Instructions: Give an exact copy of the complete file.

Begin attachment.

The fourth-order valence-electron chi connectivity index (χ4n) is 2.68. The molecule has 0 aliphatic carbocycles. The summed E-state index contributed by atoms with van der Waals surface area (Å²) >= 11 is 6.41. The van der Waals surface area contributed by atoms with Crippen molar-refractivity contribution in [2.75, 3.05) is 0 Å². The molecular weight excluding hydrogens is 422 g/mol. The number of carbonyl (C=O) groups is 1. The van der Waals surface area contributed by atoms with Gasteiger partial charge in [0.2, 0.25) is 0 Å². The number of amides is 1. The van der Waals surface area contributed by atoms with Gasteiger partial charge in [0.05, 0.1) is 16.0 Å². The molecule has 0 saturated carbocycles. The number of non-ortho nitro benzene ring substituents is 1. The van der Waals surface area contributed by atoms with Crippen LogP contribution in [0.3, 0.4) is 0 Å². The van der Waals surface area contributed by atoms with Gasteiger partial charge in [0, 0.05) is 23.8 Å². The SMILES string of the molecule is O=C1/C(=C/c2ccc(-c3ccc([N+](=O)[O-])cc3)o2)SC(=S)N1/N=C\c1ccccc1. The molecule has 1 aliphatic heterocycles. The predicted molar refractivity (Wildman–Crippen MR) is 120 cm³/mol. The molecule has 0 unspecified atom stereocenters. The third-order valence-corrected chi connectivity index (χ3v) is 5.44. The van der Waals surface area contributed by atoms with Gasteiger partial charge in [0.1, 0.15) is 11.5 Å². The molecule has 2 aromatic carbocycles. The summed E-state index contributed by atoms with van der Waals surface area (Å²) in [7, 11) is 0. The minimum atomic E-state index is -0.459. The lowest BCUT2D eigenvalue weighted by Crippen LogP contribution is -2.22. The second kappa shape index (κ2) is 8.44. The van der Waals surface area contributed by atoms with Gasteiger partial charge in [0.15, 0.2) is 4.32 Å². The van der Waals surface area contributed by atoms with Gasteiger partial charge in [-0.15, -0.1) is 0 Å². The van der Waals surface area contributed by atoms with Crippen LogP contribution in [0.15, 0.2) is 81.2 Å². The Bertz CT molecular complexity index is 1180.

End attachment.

The fourth-order valence-electron chi connectivity index (χ4n) is 2.68. The molecule has 0 aliphatic carbocycles. The summed E-state index contributed by atoms with van der Waals surface area (Å²) >= 11 is 6.41. The van der Waals surface area contributed by atoms with Crippen molar-refractivity contribution in [2.75, 3.05) is 0 Å². The molecular weight excluding hydrogens is 422 g/mol. The number of carbonyl (C=O) groups is 1. The van der Waals surface area contributed by atoms with Gasteiger partial charge in [0.2, 0.25) is 0 Å². The number of amides is 1. The van der Waals surface area contributed by atoms with Gasteiger partial charge in [0.05, 0.1) is 16.0 Å². The molecule has 0 saturated carbocycles. The number of non-ortho nitro benzene ring substituents is 1. The van der Waals surface area contributed by atoms with Crippen LogP contribution in [0.3, 0.4) is 0 Å². The van der Waals surface area contributed by atoms with Gasteiger partial charge in [0, 0.05) is 23.8 Å². The SMILES string of the molecule is O=C1/C(=C/c2ccc(-c3ccc([N+](=O)[O-])cc3)o2)SC(=S)N1/N=C\c1ccccc1. The molecule has 1 aliphatic heterocycles. The predicted molar refractivity (Wildman–Crippen MR) is 120 cm³/mol. The molecule has 0 unspecified atom stereocenters. The third-order valence-corrected chi connectivity index (χ3v) is 5.44. The van der Waals surface area contributed by atoms with Gasteiger partial charge in [0.1, 0.15) is 11.5 Å². The molecule has 2 aromatic carbocycles. The summed E-state index contributed by atoms with van der Waals surface area (Å²) in [7, 11) is 0. The minimum atomic E-state index is -0.459. The lowest BCUT2D eigenvalue weighted by Crippen LogP contribution is -2.22. The second kappa shape index (κ2) is 8.44. The van der Waals surface area contributed by atoms with Gasteiger partial charge in [0.15, 0.2) is 4.32 Å². The van der Waals surface area contributed by atoms with Gasteiger partial charge in [-0.15, -0.1) is 0 Å². The van der Waals surface area contributed by atoms with Crippen LogP contribution in [0.15, 0.2) is 81.2 Å². The Bertz CT molecular complexity index is 1180.